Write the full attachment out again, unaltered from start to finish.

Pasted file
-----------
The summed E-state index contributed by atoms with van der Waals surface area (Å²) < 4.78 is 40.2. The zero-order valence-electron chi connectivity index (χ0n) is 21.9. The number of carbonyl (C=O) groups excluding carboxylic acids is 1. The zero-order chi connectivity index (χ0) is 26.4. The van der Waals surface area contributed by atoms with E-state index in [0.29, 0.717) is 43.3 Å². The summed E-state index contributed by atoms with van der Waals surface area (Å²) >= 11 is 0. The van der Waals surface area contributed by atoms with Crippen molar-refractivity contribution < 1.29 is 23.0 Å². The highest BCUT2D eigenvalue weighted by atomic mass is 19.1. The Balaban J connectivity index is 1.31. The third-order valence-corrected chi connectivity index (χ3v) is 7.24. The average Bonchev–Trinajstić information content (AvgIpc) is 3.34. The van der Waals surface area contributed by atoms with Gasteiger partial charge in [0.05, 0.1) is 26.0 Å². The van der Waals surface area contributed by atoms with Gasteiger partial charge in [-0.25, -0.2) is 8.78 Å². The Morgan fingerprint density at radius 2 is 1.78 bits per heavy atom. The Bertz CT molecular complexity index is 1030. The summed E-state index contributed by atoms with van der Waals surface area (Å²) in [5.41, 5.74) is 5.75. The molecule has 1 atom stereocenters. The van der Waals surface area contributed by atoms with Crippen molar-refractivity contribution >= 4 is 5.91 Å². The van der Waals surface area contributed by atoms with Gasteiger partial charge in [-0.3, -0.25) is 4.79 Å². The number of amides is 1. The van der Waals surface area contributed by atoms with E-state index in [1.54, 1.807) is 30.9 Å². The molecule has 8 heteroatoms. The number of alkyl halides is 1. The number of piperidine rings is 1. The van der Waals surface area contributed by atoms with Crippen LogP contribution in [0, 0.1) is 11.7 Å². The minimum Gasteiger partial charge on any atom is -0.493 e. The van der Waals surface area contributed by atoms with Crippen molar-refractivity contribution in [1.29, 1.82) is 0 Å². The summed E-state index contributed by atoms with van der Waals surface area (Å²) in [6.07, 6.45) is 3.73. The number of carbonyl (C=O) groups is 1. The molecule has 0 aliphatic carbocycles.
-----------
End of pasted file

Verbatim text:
The summed E-state index contributed by atoms with van der Waals surface area (Å²) < 4.78 is 40.2. The zero-order valence-electron chi connectivity index (χ0n) is 21.9. The number of carbonyl (C=O) groups excluding carboxylic acids is 1. The zero-order chi connectivity index (χ0) is 26.4. The van der Waals surface area contributed by atoms with E-state index in [0.29, 0.717) is 43.3 Å². The summed E-state index contributed by atoms with van der Waals surface area (Å²) >= 11 is 0. The van der Waals surface area contributed by atoms with Crippen molar-refractivity contribution < 1.29 is 23.0 Å². The highest BCUT2D eigenvalue weighted by atomic mass is 19.1. The Balaban J connectivity index is 1.31. The third-order valence-corrected chi connectivity index (χ3v) is 7.24. The average Bonchev–Trinajstić information content (AvgIpc) is 3.34. The van der Waals surface area contributed by atoms with Gasteiger partial charge in [0.05, 0.1) is 26.0 Å². The van der Waals surface area contributed by atoms with Gasteiger partial charge in [-0.25, -0.2) is 8.78 Å². The Morgan fingerprint density at radius 2 is 1.78 bits per heavy atom. The Bertz CT molecular complexity index is 1030. The summed E-state index contributed by atoms with van der Waals surface area (Å²) in [5.41, 5.74) is 5.75. The molecule has 1 atom stereocenters. The van der Waals surface area contributed by atoms with Crippen molar-refractivity contribution >= 4 is 5.91 Å². The van der Waals surface area contributed by atoms with Gasteiger partial charge in [-0.3, -0.25) is 4.79 Å². The number of amides is 1. The van der Waals surface area contributed by atoms with E-state index in [1.54, 1.807) is 30.9 Å². The molecule has 8 heteroatoms. The number of alkyl halides is 1. The number of piperidine rings is 1. The van der Waals surface area contributed by atoms with Crippen LogP contribution in [0, 0.1) is 11.7 Å². The minimum Gasteiger partial charge on any atom is -0.493 e. The van der Waals surface area contributed by atoms with Crippen molar-refractivity contribution in [1.29, 1.82) is 0 Å². The summed E-state index contributed by atoms with van der Waals surface area (Å²) in [6.07, 6.45) is 3.73. The number of carbonyl (C=O) groups is 1. The molecule has 0 aliphatic carbocycles.